The German Shorthaired Pointer is often described as perhaps the most versatile hunting dog. The breed has a keen sense of smell, high intelligence, good temperament, stamina and trainability, which make it a staunch pointer and natural retriever on land and from water. Its origins come from the old Spanish Pointer, english Foxhound and local German tracking hounds. Sportsmen in the United States began importing the GSP in the 1920's. The American Kennel Club first recognized the breed in 1930.
The GSP is an athlete and needs consistent exercise to keep it in condition and to burn off excess energy. The natural and appropriate exuberance of a young Shorthair can make it difficult to live with if it does not get enough exercise. The dog should get a minimum of 30 minutes twice a day in a fenced in area, large field away from traffic or by walking/jogging with its owner. Keep in mind that dogs will not exercise themselves to the point of being tired; that is your job! The other thing to remember is that if you have a young dog, you will want to be careful how much jogging you do with him. Too much jogging too soon can cause problems with bones and joints if the growth plates are not closed. This is similar to not riding race horses until they are two years old. Your GSP should (as all dogs should) be trained at an early age in basic obedience and to come when called. With proper socialization, training, and care, Shorthairs make fine family companions and should relate well to all family members, visitors and other pets.
While GSP's are most known for their hunting ability, they also excel in obedience, agility, tracking, search and rescue, therapy/service dogs, and as bomb/drug sniffing dogs. The Shorthair is friendly, intelligent, and willing to please. The first impression is that of keen enthusiasm for work without indication of nervous or flighty character. With proper care, an average life span is 12 - 16 years.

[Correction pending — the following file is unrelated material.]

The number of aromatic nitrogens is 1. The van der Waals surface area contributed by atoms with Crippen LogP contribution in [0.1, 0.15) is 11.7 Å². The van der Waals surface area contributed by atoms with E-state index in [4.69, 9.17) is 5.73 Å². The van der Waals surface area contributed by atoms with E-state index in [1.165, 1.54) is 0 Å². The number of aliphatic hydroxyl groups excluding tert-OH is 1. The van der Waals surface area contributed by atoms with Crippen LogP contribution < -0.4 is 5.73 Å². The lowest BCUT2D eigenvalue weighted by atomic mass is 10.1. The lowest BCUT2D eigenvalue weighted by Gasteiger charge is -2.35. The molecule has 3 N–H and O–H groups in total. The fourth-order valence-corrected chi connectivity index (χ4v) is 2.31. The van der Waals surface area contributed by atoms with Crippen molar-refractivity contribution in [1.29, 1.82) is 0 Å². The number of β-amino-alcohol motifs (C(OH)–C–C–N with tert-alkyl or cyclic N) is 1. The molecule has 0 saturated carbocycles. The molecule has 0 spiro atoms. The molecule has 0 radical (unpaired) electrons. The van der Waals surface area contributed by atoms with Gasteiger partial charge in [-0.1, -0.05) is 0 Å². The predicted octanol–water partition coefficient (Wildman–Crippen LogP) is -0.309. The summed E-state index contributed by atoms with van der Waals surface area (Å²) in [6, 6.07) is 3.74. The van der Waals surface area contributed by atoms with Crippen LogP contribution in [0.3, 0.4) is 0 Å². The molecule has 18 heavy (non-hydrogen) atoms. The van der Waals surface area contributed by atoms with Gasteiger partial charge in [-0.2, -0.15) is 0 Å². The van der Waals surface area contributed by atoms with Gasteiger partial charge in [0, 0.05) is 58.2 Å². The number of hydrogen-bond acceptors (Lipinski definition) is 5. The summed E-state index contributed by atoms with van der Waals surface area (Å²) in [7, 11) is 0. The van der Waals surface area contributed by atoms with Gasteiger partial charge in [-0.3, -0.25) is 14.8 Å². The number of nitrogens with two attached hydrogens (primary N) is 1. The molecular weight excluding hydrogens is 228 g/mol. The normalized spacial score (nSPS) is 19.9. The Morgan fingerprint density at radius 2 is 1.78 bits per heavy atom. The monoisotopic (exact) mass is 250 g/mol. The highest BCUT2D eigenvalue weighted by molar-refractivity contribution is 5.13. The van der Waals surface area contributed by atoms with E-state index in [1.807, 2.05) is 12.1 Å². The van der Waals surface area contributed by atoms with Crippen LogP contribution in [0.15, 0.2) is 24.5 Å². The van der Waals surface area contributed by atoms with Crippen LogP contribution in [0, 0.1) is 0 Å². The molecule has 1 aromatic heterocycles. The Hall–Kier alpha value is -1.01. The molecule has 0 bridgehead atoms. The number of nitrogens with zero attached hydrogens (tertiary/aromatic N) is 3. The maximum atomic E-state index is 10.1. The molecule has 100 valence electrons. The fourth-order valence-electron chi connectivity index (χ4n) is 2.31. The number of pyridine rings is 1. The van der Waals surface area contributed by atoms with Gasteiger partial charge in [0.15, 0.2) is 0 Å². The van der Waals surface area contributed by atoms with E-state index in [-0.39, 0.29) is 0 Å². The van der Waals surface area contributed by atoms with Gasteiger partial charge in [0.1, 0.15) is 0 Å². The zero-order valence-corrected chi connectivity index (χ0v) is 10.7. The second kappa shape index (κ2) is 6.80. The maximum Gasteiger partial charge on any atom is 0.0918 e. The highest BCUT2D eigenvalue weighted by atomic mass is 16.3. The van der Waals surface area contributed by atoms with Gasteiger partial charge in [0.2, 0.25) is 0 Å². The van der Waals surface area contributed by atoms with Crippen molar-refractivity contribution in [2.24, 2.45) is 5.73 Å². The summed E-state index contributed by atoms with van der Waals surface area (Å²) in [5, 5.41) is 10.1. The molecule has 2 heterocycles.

Official Standard (Excerpts)
The German Shorthaired Pointer is a versatile hunter, an all-purpose gun dog capable of high performance in field and water. The judgment of shorthairs in the show ring should reflect this basic characteristic. The overall picture of a GSP is that of an aristocratic, well-balanced, symmetrical animal with conformation indicating power, endurance, and agility, and a look of intelligence and animation. The dog is neither unduly small nor conspicuously large. It gives the impression of medium size, with a short back and "stand over plenty of ground." In the show ring, a dog in hard and lean field condition is not to be penalized; however, overly fat or poorly muscled dogs are to be penalized. A dog well-balanced to all points is preferable to one with outstanding good qualities and defects. Grace of outline, clean-cut head, sloping shoulders, deep chest, powerful back, strong quarters, good bone composition, adequate muscle, well carried tail and taut coat give a look of nobility and indicate a heritage of purposefully-conducted breeding. Further evidence of this heritage is movement which is balanced, alertly coordinated and without wasted movement.
Size (measured at the withers) Males: 23-25 inches, weight 55 to 70 pounds. Females: 21-23 inches, weight 45 to 60 pounds. Head: Eyes are almond shaped not circular; ideal color is dark brown; yellow eyes are a fault. Ears too long or too fleshy are faulted. Muzzle is sufficiently long enough to carry game; a pointed muzzle is not desirable. Nose is brown; the larger the better. Body: Chest, in general, gives the impression of depth rather than breadth - it reaches down to the elbows. Ribs are well sprung - not slab sided or round (barrel shaped). Back is short, strong, and straight with a slight rise from the root of the tail to the withers. A steep croup is a fault. Tail is set high and firm, and must be docked leaving approximately 40% of its length. Shoulders are sloping, movable and well covered with muscle. Shoulder blades lie flat and are well laid back, nearing a 45-degree angle. Feet are compact, close-knit and round to spoon-shaped (not splayed or hare-footed). Toes are sufficiently arched and heavily nailed. Pads are strong, hard and thick. Coat is short and thick and feels tough to the hand. The color may be of solid liver or a combination of liver and white. A dog with areas of black, red, orange, lemon or tan, or a dog that is solid white is disqualified.
A smooth lithe gait is essential. As the gait increases from the walk to a faster speed, the legs converge under the body. The tendency to single track is desirable. The forelegs reach well ahead as if to pull in the ground without a hackney gait. The hindquarters drive the back legs smoothly and with great power. To view the complete standard, go to www.gspca.org
The German Shorthaired Pointer
Excerpted in part from the AKC Complete Dog Book
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